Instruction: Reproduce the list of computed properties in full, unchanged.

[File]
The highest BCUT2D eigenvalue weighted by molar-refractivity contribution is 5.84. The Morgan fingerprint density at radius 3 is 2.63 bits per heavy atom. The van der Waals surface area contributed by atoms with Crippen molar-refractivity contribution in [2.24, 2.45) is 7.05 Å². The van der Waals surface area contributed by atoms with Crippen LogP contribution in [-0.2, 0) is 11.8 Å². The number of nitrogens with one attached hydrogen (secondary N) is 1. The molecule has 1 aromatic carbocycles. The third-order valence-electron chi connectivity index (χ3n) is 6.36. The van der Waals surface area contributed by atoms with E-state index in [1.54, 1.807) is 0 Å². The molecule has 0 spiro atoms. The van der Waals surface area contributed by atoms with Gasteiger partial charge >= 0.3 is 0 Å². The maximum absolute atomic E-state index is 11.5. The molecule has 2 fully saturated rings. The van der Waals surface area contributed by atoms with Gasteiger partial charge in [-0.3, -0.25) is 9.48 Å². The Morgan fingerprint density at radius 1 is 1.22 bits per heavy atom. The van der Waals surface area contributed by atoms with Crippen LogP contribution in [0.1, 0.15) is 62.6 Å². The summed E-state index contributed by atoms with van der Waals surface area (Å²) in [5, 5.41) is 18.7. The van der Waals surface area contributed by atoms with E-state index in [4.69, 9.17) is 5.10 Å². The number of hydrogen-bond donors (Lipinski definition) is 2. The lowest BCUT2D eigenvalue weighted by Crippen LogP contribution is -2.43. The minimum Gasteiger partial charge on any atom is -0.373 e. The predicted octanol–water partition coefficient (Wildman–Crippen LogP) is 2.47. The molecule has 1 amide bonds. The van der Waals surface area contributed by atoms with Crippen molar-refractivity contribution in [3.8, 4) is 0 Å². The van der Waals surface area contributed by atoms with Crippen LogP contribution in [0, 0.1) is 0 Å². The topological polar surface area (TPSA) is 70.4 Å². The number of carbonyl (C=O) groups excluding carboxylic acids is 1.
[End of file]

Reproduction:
The highest BCUT2D eigenvalue weighted by molar-refractivity contribution is 5.84. The Morgan fingerprint density at radius 3 is 2.63 bits per heavy atom. The van der Waals surface area contributed by atoms with Crippen molar-refractivity contribution in [2.24, 2.45) is 7.05 Å². The van der Waals surface area contributed by atoms with Crippen LogP contribution in [-0.2, 0) is 11.8 Å². The number of nitrogens with one attached hydrogen (secondary N) is 1. The molecule has 1 aromatic carbocycles. The third-order valence-electron chi connectivity index (χ3n) is 6.36. The van der Waals surface area contributed by atoms with E-state index in [1.54, 1.807) is 0 Å². The molecule has 0 spiro atoms. The van der Waals surface area contributed by atoms with Gasteiger partial charge >= 0.3 is 0 Å². The maximum absolute atomic E-state index is 11.5. The molecule has 2 fully saturated rings. The van der Waals surface area contributed by atoms with Gasteiger partial charge in [-0.3, -0.25) is 9.48 Å². The Morgan fingerprint density at radius 1 is 1.22 bits per heavy atom. The van der Waals surface area contributed by atoms with Crippen LogP contribution in [0.1, 0.15) is 62.6 Å². The summed E-state index contributed by atoms with van der Waals surface area (Å²) in [5, 5.41) is 18.7. The van der Waals surface area contributed by atoms with E-state index in [4.69, 9.17) is 5.10 Å². The number of hydrogen-bond donors (Lipinski definition) is 2. The lowest BCUT2D eigenvalue weighted by Crippen LogP contribution is -2.43. The minimum Gasteiger partial charge on any atom is -0.373 e. The predicted octanol–water partition coefficient (Wildman–Crippen LogP) is 2.47. The molecule has 1 amide bonds. The van der Waals surface area contributed by atoms with Crippen molar-refractivity contribution in [3.8, 4) is 0 Å². The van der Waals surface area contributed by atoms with Crippen LogP contribution in [0, 0.1) is 0 Å². The topological polar surface area (TPSA) is 70.4 Å². The number of carbonyl (C=O) groups excluding carboxylic acids is 1.